Update: SB 1127 was heard on 6/13 in the Assembly Education Committee, and then approved by the Committee. The bill will be heard by the Judiciary Committee on 7/4.

    CA resident? Click here to email your elected officials in support of administering medical cannabis to students at school

    Compassionate Care Programs
    Senate Bill 829 would exempt compassionate care programs from paying state cannabis taxes when they are providing free medical cannabis to financially disadvantaged people living with serious health conditions. The bill was approved by the Senate last month.

    Update: The Assembly Committee on Business and Professions is holding a hearing on SB 829 on 6/19.

    CA resident? Click here to email your elected officials in support of these tax exemptions

    Banking
    Senate Bill 930 seeks to assist financial institutions in safely conducting transactions with licensed cannabis businesses. The bill was approved by the Senate last month.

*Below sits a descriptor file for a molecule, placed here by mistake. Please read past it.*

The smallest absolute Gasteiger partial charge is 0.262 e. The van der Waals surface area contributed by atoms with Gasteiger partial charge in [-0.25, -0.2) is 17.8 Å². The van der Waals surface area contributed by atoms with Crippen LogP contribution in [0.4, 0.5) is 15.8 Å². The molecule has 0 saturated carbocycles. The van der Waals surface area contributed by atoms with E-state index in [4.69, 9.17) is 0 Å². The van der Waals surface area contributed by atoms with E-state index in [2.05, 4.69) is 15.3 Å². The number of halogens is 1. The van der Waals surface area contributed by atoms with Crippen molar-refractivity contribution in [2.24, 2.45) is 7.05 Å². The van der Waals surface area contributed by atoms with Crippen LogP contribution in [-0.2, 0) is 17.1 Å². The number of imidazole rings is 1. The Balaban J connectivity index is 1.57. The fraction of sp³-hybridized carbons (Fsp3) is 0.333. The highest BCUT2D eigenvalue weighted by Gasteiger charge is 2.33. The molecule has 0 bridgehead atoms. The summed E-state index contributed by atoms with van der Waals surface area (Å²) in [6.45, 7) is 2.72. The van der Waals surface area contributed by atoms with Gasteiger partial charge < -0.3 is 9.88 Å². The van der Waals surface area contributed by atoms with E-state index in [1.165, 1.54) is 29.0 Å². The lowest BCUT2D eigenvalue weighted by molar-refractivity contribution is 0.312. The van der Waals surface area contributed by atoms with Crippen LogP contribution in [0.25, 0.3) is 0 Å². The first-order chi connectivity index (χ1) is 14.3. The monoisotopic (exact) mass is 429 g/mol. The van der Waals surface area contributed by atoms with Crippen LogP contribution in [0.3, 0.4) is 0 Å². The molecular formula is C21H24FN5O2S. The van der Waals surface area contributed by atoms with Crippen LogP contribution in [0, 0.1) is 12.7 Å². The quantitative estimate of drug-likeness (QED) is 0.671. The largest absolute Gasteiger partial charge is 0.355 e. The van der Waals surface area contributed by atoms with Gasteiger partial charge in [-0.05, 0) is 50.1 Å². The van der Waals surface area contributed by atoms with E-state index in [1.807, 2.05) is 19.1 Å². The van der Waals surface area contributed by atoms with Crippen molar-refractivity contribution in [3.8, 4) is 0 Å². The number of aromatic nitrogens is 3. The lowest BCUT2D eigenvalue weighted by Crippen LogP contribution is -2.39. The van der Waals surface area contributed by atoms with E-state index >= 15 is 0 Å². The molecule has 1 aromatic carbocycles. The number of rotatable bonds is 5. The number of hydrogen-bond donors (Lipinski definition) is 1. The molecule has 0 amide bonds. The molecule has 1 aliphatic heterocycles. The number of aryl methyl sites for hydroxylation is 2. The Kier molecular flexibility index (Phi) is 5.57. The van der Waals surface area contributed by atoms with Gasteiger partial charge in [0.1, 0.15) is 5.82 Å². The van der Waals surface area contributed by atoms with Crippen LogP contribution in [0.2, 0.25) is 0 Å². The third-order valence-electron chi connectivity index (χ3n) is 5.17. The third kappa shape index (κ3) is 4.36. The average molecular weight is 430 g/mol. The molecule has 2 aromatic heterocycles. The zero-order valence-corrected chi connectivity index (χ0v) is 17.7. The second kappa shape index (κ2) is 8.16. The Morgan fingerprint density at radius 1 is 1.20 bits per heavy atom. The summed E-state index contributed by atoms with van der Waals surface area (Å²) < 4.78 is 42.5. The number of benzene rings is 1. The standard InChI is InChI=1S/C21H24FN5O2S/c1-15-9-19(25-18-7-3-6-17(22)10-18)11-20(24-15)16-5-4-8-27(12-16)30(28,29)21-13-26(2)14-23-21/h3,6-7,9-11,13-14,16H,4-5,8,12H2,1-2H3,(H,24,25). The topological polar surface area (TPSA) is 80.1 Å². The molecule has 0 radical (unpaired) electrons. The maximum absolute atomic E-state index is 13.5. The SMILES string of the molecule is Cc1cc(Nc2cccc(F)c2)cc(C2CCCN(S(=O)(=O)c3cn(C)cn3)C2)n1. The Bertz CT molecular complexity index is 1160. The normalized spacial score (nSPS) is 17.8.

Update: The Assembly’s Business and Professions Committee is holding a hearing on SB 930 on 6/26 at 9am.

    CA resident? Click here to email your elected officials in support of banking access

    That’s all for this week, check back next Friday for more legislative updates!

  • by Justin Strekal, NORML Political Director June 14, 2018

    Today, Congresswoman Barbara Lee introduced The “RESPECT Resolution: Realizing Equitable & Sustainable Participation in Emerging Cannabis Trades” to elevate the importance of equity within the legal cannabis marketplace. The RESPECT Resolution seeks both economic and reparative justice, ensuring that disenfranchised communities will be able to benefit equally in the emerging legal and regulated industry.